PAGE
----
Hollywood doesn't do politics -- at least not politics as it is practiced in the real world. That muddled and muddy system of alternating compromise and confrontation, posturing and horse-trading, simply wouldn't show up on the silver screen -- and, even if it did, presumably nobody would care to watch it
Before Democrat class warfare commandos became obsessed with Bain Capital, they spent many enjoyable hours attacking Koch Industries. Far-left tinfoil hat types love to paint the Koch brothers as supervillains, whose influence on politics is somehow inherently nefarious - unlike, say, hard-left billionaire George Soros. Koch money figures prominently in liberal fairy tales about their electoral defeats
I wrote here about MSNBC s campaign to tie the Koch brothers to George Zimmerman s shooting of Trayvon Martin. That effort was, it is fair to say, insane, but it apparently inspired one or more liberals to take MSNBC s theories a step farther. Someone wrote - I think it was on Facebook - that Koch Industries had paid for Zimmerman's legal defense and/or put up his bail money. Other liberals happily repeated the claim, to the point where Snopes deemed it a rumor worth addressing.
He has written about having sex with an underage girl, and claims he once threatened to kill a pregnant girlfriend unless she had an abortion. He claims to hate marijuana, but recommends heroin as the cure for suburban boredom. He mocks "Tea Baggers" and scorns "hippies." His Russian newspaper was shuttered after a government crackdown, and he's a regular on The Dylan Ratigan Show on MSNBC.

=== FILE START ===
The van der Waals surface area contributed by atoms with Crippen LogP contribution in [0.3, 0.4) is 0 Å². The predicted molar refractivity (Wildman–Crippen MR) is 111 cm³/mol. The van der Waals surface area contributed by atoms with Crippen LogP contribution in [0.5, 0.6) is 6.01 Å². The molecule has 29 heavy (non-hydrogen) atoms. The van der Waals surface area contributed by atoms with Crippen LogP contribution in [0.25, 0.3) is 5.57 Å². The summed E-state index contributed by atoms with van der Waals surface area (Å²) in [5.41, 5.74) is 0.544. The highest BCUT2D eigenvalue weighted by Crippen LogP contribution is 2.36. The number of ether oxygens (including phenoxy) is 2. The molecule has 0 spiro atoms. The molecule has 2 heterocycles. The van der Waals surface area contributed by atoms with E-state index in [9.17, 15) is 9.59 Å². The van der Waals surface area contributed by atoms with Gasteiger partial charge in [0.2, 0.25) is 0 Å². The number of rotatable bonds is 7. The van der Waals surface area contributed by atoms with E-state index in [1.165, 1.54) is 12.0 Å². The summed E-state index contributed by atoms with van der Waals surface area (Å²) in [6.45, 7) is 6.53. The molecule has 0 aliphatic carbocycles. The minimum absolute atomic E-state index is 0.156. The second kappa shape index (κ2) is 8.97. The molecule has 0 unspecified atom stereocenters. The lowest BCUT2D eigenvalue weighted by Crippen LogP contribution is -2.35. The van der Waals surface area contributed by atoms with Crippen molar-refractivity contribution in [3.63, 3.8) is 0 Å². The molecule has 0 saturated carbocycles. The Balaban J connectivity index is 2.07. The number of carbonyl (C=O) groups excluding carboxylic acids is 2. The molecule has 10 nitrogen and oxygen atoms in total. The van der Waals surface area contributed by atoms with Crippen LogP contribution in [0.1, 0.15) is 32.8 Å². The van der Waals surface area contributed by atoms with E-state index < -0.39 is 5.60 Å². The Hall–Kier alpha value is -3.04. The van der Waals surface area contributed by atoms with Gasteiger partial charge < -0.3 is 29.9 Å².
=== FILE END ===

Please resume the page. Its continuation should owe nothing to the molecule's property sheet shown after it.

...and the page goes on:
In response to Warren Buffett s op-ed urging higher taxes on the rich, fellow rich person Charles Koch makes a simple but vital point: "Much of what the government spends money on does more harm than good; this is particularly true over the past several years with the massive uncontrolled increase in government spending. I believe my business and non-profit investments are much more beneficial to societal well-being than sending more money to Washington."
Florida State University (FSU) President Barron recently sent a letter to the Faculty Senate Committee asking the body to review the Koch Foundation agreement with the university and its implementation. The final report, which was released last week, went beyond the scope of Barron s request and examined other donors agreements and decisions made by the economics department at FSU. The results of that analysis have been repeatedly confused with the details of the memorandum of understanding with the Koch Foundation as proven by an article published by Inside Higher Ed. This post serves to clarify some of the mistakes being reported by various outlets.
NPR's Renee Montagne apparently didn't take an alleged death threat seriously, as she practically chuckled during a report on Friday's Morning Edition about anti-Koch brothers protesters mistakenly calling a Des Moines, Iowa business named Koch Brothers office supplies.
Koch Brothers Exposed is a multi-media multi-platform creative campaign to expose the billionaire Koch brothers and the ways their money is influencing the narrative, changing regulations and harming our democracy.